Bottle trees bring a touch of glass to holidays

Looking for a holiday gift for the gardener who has everything?

How about a bottle tree?—Kim Palmer suggests in this article on gardening.

The decorative “trees” – with colored glass bottles for “branches” – are a tradition in the rural South and the Caribbean. But now they’re becoming a popular garden ornament in northern climes, as well as the subject of a forthcoming book and a recent front-page story in the Wall Street Journal.

“Bottle trees are the modern pink flamingo,” garden author Felder Rushing told the Journal.

Gardener Maggie McDonald, who lives in Wisconsin Dells, Wis., had been pining for one ever since she first saw a homemade one at a friend’s place. “I’ve wanted a bottle tree for so long,” she said. She looked without success, until her husband located a bottle-tree artist just an hour’s drive away.

McDonald bought her “tree,” trimmed with cobalt-blue bottles, in June and displays it near a steppingstone embedded with matching blue glass. “It’s so pretty!” she said. “When the black-eyed Susans are in bloom, it really looks sharp.”

Jerry Swanson, the Princeton, Wis., artist who made McDonald’s tree, has about two dozen of his Bottle Tree Creations ( on his property and has sold them to customers in 38 states.

A longtime bottle collector and master gardener, he got the idea to decorate trees while looking at his bare winter landscape. “I was trying to think of a way to use my blue bottles,” he said.

He experimented with a few, and did some research, quickly learning that his idea wasn’t new or original but has a long and colorful history.

“What intrigued me was the bottle-tree story,” he said.

According to his research, bottle trees have their roots in ninth -century Africa, where the tradition for honoring deceased relatives was to surround the grave with plates, sometimes attached to sticks or hung from trees.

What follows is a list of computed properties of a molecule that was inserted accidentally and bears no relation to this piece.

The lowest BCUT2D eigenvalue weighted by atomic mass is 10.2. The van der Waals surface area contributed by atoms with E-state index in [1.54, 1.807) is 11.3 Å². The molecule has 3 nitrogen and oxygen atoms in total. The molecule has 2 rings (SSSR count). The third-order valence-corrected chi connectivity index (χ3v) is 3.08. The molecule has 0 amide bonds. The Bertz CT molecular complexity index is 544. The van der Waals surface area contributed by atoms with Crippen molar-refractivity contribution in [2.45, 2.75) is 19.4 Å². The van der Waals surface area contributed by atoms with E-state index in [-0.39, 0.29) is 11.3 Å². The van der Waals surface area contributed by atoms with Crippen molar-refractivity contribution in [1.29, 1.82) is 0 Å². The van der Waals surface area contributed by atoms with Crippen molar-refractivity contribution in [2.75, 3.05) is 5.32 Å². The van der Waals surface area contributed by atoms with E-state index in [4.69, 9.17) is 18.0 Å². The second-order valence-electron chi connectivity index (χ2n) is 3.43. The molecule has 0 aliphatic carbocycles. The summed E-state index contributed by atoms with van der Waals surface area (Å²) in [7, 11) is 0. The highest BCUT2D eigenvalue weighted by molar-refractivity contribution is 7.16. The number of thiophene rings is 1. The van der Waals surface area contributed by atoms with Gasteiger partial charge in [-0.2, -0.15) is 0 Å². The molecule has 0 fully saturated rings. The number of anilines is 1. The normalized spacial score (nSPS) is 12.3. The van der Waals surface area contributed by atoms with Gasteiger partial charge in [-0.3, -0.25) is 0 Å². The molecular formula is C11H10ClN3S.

Later, the slave trade brought the tradition to the Americas, where it morphed into hanging colorful bottles on trees, in hopes of attracting and distracting evil spirits that might be lurking near the house.

Bottles of many colors were used, but blue was thought to be the most effective, Swanson said. (Blue-painted doors, window frames and porches are still common in the South as evil-spirit repellent.)

Swanson makes trees in many colors but his most popular are cobalt blue, he said. “Because it’s so rare. There aren’t many wines that come in blue bottles. They don’t even make ’em in the U.S.” (He gets them from Mexico, and from a nearby restaurant that collects them for him.)

Swanson’s bottle trees cost $40 to $500, depending on size, and often he delivers them personally to customers in the Twin Cities. “Shipping a bottle tree is not the easiest,” he said.

Not everyone thinks bottle trees belong in Northern gardens, however. “They have their place in Southern culture, but usually they risk looking totally tacky and like someone’s leftover party binge,” New Jersey landscape designer Susan Cohantold the Wall Street Journal. “It’s a country gardeners’ thing. Not something I’d ever want or recommend for my clients.”

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